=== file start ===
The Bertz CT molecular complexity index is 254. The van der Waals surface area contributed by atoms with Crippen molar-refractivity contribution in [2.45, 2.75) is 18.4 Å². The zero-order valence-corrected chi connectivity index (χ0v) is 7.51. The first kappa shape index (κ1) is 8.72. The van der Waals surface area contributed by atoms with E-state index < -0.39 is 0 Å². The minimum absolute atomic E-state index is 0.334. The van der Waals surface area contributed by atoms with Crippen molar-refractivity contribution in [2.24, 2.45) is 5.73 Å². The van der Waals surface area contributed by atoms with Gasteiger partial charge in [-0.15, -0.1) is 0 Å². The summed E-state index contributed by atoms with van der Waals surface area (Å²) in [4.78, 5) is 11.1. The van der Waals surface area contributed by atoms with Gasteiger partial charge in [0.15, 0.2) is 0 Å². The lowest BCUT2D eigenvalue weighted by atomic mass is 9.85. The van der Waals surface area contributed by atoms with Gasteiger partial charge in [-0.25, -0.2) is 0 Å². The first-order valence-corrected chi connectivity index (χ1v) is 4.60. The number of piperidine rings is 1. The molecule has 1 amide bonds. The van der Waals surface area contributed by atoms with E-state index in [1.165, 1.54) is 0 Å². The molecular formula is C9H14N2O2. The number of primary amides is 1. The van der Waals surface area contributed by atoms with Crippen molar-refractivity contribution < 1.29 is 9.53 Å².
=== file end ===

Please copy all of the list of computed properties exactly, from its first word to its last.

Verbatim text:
The Bertz CT molecular complexity index is 254. The van der Waals surface area contributed by atoms with Crippen molar-refractivity contribution in [2.45, 2.75) is 18.4 Å². The zero-order valence-corrected chi connectivity index (χ0v) is 7.51. The first kappa shape index (κ1) is 8.72. The van der Waals surface area contributed by atoms with E-state index < -0.39 is 0 Å². The minimum absolute atomic E-state index is 0.334. The van der Waals surface area contributed by atoms with Crippen molar-refractivity contribution in [2.24, 2.45) is 5.73 Å². The van der Waals surface area contributed by atoms with Gasteiger partial charge in [-0.15, -0.1) is 0 Å². The summed E-state index contributed by atoms with van der Waals surface area (Å²) in [4.78, 5) is 11.1. The van der Waals surface area contributed by atoms with Gasteiger partial charge in [0.15, 0.2) is 0 Å². The lowest BCUT2D eigenvalue weighted by atomic mass is 9.85. The van der Waals surface area contributed by atoms with Gasteiger partial charge in [-0.25, -0.2) is 0 Å². The first-order valence-corrected chi connectivity index (χ1v) is 4.60. The number of piperidine rings is 1. The molecule has 1 amide bonds. The van der Waals surface area contributed by atoms with E-state index in [1.165, 1.54) is 0 Å². The molecular formula is C9H14N2O2. The number of primary amides is 1. The van der Waals surface area contributed by atoms with Crippen molar-refractivity contribution < 1.29 is 9.53 Å².